New York (September 11, 2009)–Audinate’s Dante plug-and-play protocol for transporting digital multimedia has been licenced to the likes of Yamaha, Lake and Peavey. Next up will be XTA, which will intro its new breakout boxes, NXBoB8 and NXBoB16 at PLASA09.
Prototypes have already been out and about with Britannia Row Productions. Its head of digital and RF, Kieran Walsh, has been putting it through its paces during the company’s summer season.
XTA’s Richard Fleming explains how the new product, and Brit Row’s involvement, came about: “I’d been working on network breakout boxes for a while and knew that we would be able to put Dante breakout cards into them. Kieran at Brit Row was aware of that and had phoned me at the beginning of the year to see if we had anything he could use, but development wasn’t far enough advanced at that point.
“However, in April this year, new Dante cards were available and just after Pro Light & Sound, I said, ‘I’ve got something for you now.’ So I travelled down to Brit Row, hooked up the breakout boxes, linked them and some Dolby Lakes into a switch, configured it with a laptop that I’d taken down and they worked very well.”
Richard continues, “I could also show that the box will behave as an amp manager for our MC2 Ti amplifier range, too. You can put it in a rack, it will learn the network setup and then interrogate amps to see if they’re OK. If they’re not, it has the general purpose I/O on the back to report that.”
Discussions between XTA and Brit Row ensued, with the result that the following week, the Brit Row team had decided that they’d like to do the Oasis stadium tour dates with the product and, because of scheduling, it could also be used on Hard Rock Calling, Blur and O2 Wireless in London’s Hyde Park and Sonisphere at Knebworth.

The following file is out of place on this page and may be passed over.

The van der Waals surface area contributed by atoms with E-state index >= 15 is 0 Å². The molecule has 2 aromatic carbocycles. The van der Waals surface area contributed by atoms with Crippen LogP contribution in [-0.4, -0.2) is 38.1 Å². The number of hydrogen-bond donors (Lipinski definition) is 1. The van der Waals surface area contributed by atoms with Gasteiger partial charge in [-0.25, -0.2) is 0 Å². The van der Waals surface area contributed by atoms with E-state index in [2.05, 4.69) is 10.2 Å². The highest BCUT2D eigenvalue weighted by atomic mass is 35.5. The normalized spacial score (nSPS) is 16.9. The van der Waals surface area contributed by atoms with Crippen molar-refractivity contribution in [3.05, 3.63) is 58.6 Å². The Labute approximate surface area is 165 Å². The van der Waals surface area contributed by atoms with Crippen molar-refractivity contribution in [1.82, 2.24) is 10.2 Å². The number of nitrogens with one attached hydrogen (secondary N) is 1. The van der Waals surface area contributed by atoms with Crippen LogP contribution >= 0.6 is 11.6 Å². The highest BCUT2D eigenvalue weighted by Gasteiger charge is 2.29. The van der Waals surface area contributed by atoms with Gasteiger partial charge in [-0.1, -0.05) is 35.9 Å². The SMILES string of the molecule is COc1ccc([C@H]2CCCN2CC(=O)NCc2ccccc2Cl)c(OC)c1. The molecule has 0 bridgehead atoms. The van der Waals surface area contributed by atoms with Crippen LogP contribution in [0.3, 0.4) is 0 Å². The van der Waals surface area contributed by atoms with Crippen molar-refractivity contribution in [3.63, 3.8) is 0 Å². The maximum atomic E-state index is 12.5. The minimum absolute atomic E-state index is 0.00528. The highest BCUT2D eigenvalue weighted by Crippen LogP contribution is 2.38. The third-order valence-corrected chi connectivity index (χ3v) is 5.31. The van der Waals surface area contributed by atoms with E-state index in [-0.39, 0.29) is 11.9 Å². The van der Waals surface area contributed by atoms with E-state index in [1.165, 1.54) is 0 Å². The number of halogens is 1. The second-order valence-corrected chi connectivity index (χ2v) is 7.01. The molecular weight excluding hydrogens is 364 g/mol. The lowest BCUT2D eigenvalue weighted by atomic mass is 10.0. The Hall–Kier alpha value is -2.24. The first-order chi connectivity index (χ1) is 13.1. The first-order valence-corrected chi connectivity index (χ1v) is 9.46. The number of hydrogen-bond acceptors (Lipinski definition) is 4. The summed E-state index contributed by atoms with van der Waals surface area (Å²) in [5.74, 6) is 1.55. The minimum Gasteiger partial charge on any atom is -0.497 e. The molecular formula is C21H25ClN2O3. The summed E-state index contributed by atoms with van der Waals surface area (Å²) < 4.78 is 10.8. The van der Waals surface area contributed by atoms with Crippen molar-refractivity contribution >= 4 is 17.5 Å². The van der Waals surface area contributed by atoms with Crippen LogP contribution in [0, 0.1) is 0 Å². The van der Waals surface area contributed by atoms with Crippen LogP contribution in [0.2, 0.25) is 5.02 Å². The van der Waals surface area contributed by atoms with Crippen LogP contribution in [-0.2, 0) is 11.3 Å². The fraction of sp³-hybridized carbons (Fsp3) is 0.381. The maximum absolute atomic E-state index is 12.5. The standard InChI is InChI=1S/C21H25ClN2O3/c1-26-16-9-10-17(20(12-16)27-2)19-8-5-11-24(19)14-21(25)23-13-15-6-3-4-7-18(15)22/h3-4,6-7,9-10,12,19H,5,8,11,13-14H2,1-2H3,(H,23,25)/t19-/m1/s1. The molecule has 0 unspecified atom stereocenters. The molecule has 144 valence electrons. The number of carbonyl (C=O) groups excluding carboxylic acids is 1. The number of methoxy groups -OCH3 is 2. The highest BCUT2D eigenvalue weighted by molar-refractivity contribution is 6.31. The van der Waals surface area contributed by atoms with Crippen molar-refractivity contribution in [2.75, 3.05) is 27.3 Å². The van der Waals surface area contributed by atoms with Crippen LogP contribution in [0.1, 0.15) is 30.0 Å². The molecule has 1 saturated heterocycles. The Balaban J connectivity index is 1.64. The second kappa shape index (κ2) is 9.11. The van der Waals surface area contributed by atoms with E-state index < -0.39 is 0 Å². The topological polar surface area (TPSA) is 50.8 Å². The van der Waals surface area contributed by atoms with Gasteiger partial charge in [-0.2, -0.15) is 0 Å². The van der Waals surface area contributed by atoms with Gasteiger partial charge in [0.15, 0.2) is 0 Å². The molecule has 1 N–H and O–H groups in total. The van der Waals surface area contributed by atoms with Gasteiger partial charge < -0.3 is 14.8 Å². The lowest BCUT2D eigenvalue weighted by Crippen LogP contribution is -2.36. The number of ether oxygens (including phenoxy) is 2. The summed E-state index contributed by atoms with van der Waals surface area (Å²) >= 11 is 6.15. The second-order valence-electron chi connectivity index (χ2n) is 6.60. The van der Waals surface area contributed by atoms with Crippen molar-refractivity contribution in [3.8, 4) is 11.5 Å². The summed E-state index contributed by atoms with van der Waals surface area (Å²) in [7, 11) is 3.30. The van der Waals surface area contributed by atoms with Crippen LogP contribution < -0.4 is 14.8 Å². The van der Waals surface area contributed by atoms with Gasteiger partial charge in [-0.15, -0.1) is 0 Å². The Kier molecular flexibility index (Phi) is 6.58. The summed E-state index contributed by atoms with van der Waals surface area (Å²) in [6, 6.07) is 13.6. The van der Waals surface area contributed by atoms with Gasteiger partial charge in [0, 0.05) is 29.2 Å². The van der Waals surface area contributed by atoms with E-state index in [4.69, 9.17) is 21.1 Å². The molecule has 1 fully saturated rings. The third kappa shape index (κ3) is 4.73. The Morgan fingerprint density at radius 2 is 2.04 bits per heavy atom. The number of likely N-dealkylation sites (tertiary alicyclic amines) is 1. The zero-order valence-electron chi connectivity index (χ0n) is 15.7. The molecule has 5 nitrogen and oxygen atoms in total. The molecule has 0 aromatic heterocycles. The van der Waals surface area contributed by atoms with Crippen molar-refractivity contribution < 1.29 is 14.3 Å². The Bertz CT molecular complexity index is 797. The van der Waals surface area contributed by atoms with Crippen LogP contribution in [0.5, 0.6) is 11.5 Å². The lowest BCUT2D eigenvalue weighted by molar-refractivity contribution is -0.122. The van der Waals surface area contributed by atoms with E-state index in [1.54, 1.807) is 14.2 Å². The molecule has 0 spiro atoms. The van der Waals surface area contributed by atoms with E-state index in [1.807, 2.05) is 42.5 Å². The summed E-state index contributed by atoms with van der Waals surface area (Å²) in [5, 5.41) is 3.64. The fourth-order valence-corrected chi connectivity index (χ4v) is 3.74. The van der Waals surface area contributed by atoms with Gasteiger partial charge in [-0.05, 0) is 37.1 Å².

Brit Row had a range of consoles on the shows, including DiGiCo, Yamaha, Digidesign and Midas. A variety of loudspeaker systems were also employed, including L-Acoustics K1, Kudo, V- and dV-Dosc systems in Hyde Park. For the Oasis shows, Brit Row’s Outline Butterfly delays were all driven using the XTA breakout boxes, Dante was also used to send signal to the stage and main PA. Optic connections were used between network switches in each delay tower. Each delay tower amp rack had an XTA breakout box doing the conversion from Dante to analogue. For the Hyde Park shows, Brit Row had a breakout box on either side of the stage, controlled from FOH.
“We were running internet up there and amplifier control back down, all on the same fibre optic and it worked great,” says Kieran.
“Brit Row chose to use fibre optic because you can go for literally kilometres with no signal degradation,” adds Richard. “One of the big things that Kieran noticed was how much better some of the loudspeakers sounded with the audio delivered over a digital network, because you haven’t got the degradation of a copper multicore.”
“We found that using Dante sounded significantly better than other formats and definitely sounded better than long runs of analogue cable,” Kieran confirms.
“The Dante format is great because you can use standard computer network management techniques to make it work with everything else. After all, what we’re after is the holy grail of fully integrated networks, rather than separate wires to do things.
“The system also had that ‘XTA sound’ on it. It sounded very like the 4 Series crossovers, which people like. Overall it was accepted well by the people who used it.”
“Dante, with its low latency and built-in device discovery capability, is well suited for professional live sound applications. The breakout box from XTA extends this capability and packages it in a powerful yet easy-to-use box,” adds Lee Ellison, CEO, Audinate. “Brit Row is known for organizing some of the best shows in Europe. We are very pleased to hear that Dante based products like the XTA’s breakout box are part of these exciting shows.”